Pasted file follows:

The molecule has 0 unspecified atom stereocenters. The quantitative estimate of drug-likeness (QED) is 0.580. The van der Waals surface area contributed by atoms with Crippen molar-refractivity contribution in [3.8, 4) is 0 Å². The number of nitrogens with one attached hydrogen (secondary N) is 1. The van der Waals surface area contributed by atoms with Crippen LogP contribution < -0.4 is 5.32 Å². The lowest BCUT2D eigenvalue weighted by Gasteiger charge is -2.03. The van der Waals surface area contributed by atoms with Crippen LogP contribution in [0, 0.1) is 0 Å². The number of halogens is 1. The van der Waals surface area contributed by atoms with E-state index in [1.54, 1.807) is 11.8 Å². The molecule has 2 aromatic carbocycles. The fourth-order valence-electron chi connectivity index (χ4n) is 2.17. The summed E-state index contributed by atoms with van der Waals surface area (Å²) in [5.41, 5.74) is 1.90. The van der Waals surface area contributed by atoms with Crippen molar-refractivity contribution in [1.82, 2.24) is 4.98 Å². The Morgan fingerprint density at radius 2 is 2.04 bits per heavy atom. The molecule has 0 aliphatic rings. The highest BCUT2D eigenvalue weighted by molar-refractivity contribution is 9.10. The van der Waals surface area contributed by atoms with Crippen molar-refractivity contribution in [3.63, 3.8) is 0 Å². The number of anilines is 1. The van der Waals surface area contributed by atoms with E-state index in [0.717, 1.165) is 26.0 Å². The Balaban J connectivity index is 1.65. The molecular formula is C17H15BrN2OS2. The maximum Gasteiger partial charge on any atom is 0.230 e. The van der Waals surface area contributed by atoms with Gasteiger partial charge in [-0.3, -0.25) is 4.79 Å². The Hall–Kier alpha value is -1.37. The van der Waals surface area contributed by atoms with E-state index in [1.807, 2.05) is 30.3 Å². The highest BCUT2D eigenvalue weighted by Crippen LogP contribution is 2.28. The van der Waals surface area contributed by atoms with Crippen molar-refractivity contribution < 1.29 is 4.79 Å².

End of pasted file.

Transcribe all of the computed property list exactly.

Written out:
The molecule has 0 unspecified atom stereocenters. The quantitative estimate of drug-likeness (QED) is 0.580. The van der Waals surface area contributed by atoms with Crippen molar-refractivity contribution in [3.8, 4) is 0 Å². The number of nitrogens with one attached hydrogen (secondary N) is 1. The van der Waals surface area contributed by atoms with Crippen LogP contribution < -0.4 is 5.32 Å². The lowest BCUT2D eigenvalue weighted by Gasteiger charge is -2.03. The van der Waals surface area contributed by atoms with Crippen LogP contribution in [0, 0.1) is 0 Å². The number of halogens is 1. The van der Waals surface area contributed by atoms with E-state index in [1.54, 1.807) is 11.8 Å². The molecule has 2 aromatic carbocycles. The fourth-order valence-electron chi connectivity index (χ4n) is 2.17. The summed E-state index contributed by atoms with van der Waals surface area (Å²) in [5.41, 5.74) is 1.90. The van der Waals surface area contributed by atoms with Crippen molar-refractivity contribution in [1.82, 2.24) is 4.98 Å². The Morgan fingerprint density at radius 2 is 2.04 bits per heavy atom. The molecule has 0 aliphatic rings. The highest BCUT2D eigenvalue weighted by molar-refractivity contribution is 9.10. The van der Waals surface area contributed by atoms with Crippen molar-refractivity contribution in [3.63, 3.8) is 0 Å². The number of anilines is 1. The van der Waals surface area contributed by atoms with E-state index in [0.717, 1.165) is 26.0 Å². The Balaban J connectivity index is 1.65. The molecular formula is C17H15BrN2OS2. The maximum Gasteiger partial charge on any atom is 0.230 e. The van der Waals surface area contributed by atoms with Gasteiger partial charge in [-0.3, -0.25) is 4.79 Å². The Hall–Kier alpha value is -1.37. The van der Waals surface area contributed by atoms with E-state index in [1.807, 2.05) is 30.3 Å². The highest BCUT2D eigenvalue weighted by Crippen LogP contribution is 2.28. The van der Waals surface area contributed by atoms with Crippen molar-refractivity contribution < 1.29 is 4.79 Å².